From Retirement Now Newsletter April 22nd 2021
|I came across an article recently on how married couples with large age differences between them can approach the decision of when to claim Social Security benefits. |
I had actually addressed this same issue in an article I wrote back in September of last year that goes into a bit more depth. Here’s the link.
On the surface the article goes through details of possible strategies for couples with the unique situation of having 10+ years of gap in their ages. But on a deeper level it shows that (regardless of age difference within a married couple) when to claim Social Security benefits can be a complex decision for married couples. This decision is made all the more critical since Social Security will be a pillar of most retirees’ income.
But for a lot of people Social Security won’t be enough to support their retirement lifestyle.
So while the decision to determine when to draw benefits is unique to every individual, it’s not the only unique decision that must be correctly chosen.
How people handle their other assets is also a critical decision.
For example, some people have the bulk of their retirement savings in 401k/IRA’s, while others don’t. How they choose to handle that asset can have huge implications on their retirement, especially considering they will have to pay taxes on their withdrawals, future tax rates are unknown, Required Distributions will eventually force them to show higher income on their tax returns, and they may not be able to stay in a lower marginal tax bracket if they don’t take preventative actions now.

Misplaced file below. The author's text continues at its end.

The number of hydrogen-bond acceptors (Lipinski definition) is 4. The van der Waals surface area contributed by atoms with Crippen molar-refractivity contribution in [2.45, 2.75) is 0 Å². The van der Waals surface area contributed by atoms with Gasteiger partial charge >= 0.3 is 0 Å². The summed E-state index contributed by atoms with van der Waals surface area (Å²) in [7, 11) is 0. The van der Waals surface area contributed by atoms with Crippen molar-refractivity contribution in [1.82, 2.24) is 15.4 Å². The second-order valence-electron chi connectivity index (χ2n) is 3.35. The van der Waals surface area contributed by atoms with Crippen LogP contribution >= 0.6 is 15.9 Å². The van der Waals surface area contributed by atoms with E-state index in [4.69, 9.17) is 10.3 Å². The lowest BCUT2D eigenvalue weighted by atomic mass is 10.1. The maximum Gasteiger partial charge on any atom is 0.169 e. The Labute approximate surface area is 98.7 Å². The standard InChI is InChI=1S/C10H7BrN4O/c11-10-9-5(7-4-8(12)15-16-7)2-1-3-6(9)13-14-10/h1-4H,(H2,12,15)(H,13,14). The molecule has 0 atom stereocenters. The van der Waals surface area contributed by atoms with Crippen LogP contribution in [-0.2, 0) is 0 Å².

Or another example… some people may retire years before drawing their Social Security. They may even have funds to live on that are not taxable upon withdrawal. As a result, they may be in a low marginal tax bracket. They may have the luxury of “filling up those lower tax brackets” with Roth IRA conversions at a very low tax cost. Thus, creating accounts they can draw from in the future without incurring additional tax, and even possibly setting themselves in a position that when they do draw Social Security it may not even be subject to taxation.
These are just two examples of scenarios that may apply to a person. There are hundreds more and everyone’s situation is different.
Anyway, at the end of the day most retirees share some things in common. These include:
-They want to know they have saved enough to retire
-Know their savings will last them throughout retirement
-Know which accounts to withdraw money from and when
-Lower their taxes in retirement so they can keep more for themselves or their heirs
-Have a simple plan in place that makes sense (as opposed to a 400 page “financial plan” that is incomprehensible).
Conclusion: Hope this helps. And if you need help with these types of issues for your retirement, click here and scroll down to schedule a 15-30 minute phone chat with me to see how we could possibly serve you and help improve your retirement security.
P.S. We specialize in helping retirees (and those retiring in the next 5-10 years) determine how much they need to save, how to not run out of money, and help them lower their taxes throughout their retirement years.
Click here to schedule a call and start planning for your retirement now.